Running on bare hardware

Marty Jack martyj19 at
Sun Feb 6 14:14:33 PST 2011

On 02/06/2011 04:28 PM, Dave Airlie wrote:
> On Mon, Feb 7, 2011 at 6:48 AM, Marty Jack <martyj19 at> wrote:
>> Well, I have over 40 years experience, a lot of it on Unix and more recently Linux and a lot of it doing compilers, so data typing is second nature.
>> But, I'm getting a little older, I could be mistaken and I'm always happy to learn something new.  Maybe sometime when you have a moment you would be so kind as to explain how this parameter block works successfully for DRM_IOCTL_VERSION and the modesetting ones wouldn't if they had pointer types in the 32/64 scenario you raised.  (We did have the exact same situation on Tru64 Unix running a userspace program compiled with 32-bit pointers.)
>> struct drm_version {
>>        int version_major;        /**< Major version */
>>        int version_minor;        /**< Minor version */
>>        int version_patchlevel;   /**< Patch level */
>>        size_t name_len;          /**< Length of name buffer */
>>        char *name;       /**< Name of driver */
>>        size_t date_len;          /**< Length of date buffer */
>>        char *date;       /**< User-space buffer to hold date */
>>        size_t desc_len;          /**< Length of desc buffer */
>>        char *desc;       /**< User-space buffer to hold desc */
>> };
> Look at that structs built on a 32-bit compiler and a 64-bit compiler,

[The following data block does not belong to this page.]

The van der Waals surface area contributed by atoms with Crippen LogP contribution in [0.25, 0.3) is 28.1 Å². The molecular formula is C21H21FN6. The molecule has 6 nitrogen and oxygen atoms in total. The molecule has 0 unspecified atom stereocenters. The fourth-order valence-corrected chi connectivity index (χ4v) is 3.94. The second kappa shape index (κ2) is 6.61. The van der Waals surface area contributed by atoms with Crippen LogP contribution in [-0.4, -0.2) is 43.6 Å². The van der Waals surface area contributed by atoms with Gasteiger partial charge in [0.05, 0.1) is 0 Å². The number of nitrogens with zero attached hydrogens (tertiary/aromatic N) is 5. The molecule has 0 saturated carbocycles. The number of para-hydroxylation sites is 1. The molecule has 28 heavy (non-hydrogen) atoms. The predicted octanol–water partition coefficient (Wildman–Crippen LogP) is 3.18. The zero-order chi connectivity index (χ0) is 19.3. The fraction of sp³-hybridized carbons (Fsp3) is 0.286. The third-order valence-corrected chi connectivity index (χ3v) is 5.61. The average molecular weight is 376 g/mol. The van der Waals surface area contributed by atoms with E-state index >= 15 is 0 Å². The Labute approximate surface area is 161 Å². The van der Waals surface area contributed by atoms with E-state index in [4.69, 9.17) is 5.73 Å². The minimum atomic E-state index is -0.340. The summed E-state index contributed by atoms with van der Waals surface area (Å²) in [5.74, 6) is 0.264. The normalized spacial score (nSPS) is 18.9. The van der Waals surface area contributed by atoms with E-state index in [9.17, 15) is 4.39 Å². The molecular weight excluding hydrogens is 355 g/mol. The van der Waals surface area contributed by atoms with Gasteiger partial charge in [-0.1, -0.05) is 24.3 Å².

> notice the alignment differences and size differences, so when a 32-bit
> struct gets passed to the kernel we need to add an additional layer of
> compatiblity, have a look at drm_ioc32.c, this is an extra copy of stuff
> to fix up all the 32/64 issues.
> The proper way is to design ioctls so compat layers aren't needed, to work
> across all 32/64 combos, so that means using 64-bit aligned types as much
> as possible, and padding to make sure 64-bit types don't end up unaligned.
> We then use libdrm in userspace to abstract away the internal details
> of the interface,
> you shouldn't ever be directly talking to drm ioctls.
> x86-64 and ppc have different requirements on 64-bit alignments just
> to make things more interesting.
> Dave.

Right.  If I remember correctly Tru64 interposed some sort of trampoline system to handle the copy-in/copy-out.

I would rather see the natural types used everywhere in the user mode visible definitions and have the compatibility layer where it is needed.  What happens on the day when you want to go to 128-bit pointers.  Of course that is probably some time after the 2038 problem.

I can see that it is a little bit different viewpoint of where user mode starts.  You view libdrm as the outermost level and as part of the compatibility layer, not the ioctls, and it does have the natural types.  Not unlike the idea that the C library, rather than a system call, is where you start your guarantees.  Fair enough.  That's a way of doing it that we can agree on.

It is, if you will, an unfortunate side effect of the way ioctls work.  It is entirely too sensitive to structure mapping.  Also, all the compilers have to be careful to agree on mapping if you have a variety of compilers targeting a platform.

I apologize for making the remark.  It was unnecessary.

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